It is difficult, if not impossible, to determine if a publicly traded corporation meets these tests because public stock is fungible and the SEC only requires persons owning more than 5% of a SEC-registered company to disclose their ownership.
In the case of a publicly traded corporation being tested as an independent contractor, the RMA would examine only shareholders owning more than 5% of the corporation's or the REIT's stock. The rule would parallel the test contained in Code section 382(g)(4).
EARNINGS & PROFITS
When a non-REIT C corporation elects REIT status or merges into a REIT, the Code requires that all pre-REIT earnings and profits ("E&P") must be distributed to its shareholders by the close of the REIT's first taxable year. The Real Estate Investment Trust Simplification Act of 1997 made an ordering change intended to prevent a company from losing its REIT status merely because it underestimated its pre-REIT E&P.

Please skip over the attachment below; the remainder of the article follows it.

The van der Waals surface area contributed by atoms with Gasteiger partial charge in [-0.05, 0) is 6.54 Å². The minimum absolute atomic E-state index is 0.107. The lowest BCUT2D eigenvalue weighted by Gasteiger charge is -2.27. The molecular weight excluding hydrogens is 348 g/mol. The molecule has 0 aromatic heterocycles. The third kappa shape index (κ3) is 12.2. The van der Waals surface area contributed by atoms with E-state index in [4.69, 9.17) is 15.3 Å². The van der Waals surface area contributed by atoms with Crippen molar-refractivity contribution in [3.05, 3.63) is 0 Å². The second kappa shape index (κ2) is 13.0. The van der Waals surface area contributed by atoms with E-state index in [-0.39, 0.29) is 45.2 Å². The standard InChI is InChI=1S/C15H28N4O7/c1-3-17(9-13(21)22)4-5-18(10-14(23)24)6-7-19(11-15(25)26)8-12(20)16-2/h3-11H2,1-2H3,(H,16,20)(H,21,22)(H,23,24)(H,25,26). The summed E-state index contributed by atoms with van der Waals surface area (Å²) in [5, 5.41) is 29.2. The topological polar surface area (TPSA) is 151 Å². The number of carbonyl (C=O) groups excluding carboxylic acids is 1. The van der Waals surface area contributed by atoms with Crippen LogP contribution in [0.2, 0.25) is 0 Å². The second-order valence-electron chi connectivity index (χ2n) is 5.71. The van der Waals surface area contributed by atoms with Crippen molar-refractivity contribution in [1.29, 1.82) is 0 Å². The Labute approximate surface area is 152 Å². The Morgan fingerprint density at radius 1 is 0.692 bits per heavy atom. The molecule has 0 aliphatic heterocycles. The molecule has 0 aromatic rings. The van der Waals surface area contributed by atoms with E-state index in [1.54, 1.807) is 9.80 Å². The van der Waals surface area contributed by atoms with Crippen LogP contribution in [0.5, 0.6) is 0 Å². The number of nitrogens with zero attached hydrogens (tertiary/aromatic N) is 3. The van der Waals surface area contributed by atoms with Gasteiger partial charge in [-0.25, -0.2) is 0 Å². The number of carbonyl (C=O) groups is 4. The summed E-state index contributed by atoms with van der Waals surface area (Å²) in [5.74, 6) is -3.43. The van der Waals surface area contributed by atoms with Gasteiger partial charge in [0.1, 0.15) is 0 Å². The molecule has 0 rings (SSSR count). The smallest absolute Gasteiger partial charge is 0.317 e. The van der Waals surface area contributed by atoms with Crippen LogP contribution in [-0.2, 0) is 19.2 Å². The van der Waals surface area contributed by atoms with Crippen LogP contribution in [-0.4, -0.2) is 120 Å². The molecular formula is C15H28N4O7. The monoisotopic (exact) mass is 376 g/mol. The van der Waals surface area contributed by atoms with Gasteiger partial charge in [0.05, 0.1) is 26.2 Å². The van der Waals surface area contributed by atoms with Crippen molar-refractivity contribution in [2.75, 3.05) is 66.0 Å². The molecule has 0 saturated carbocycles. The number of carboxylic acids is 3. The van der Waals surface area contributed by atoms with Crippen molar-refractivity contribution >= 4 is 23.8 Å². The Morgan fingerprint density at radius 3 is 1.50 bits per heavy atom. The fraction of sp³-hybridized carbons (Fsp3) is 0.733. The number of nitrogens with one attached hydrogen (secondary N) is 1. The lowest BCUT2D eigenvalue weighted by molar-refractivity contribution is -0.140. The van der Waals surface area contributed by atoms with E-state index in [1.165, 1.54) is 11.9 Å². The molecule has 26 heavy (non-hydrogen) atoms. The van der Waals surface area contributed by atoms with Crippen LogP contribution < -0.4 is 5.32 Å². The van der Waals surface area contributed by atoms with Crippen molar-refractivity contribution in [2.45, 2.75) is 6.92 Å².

The RMA would make additional technical ordering rule changes and would allow a REIT to use the deficiency dividend procedure when a company's pre-REIT E&P increases as a result of an IRS audit of its pre-REIT tax years.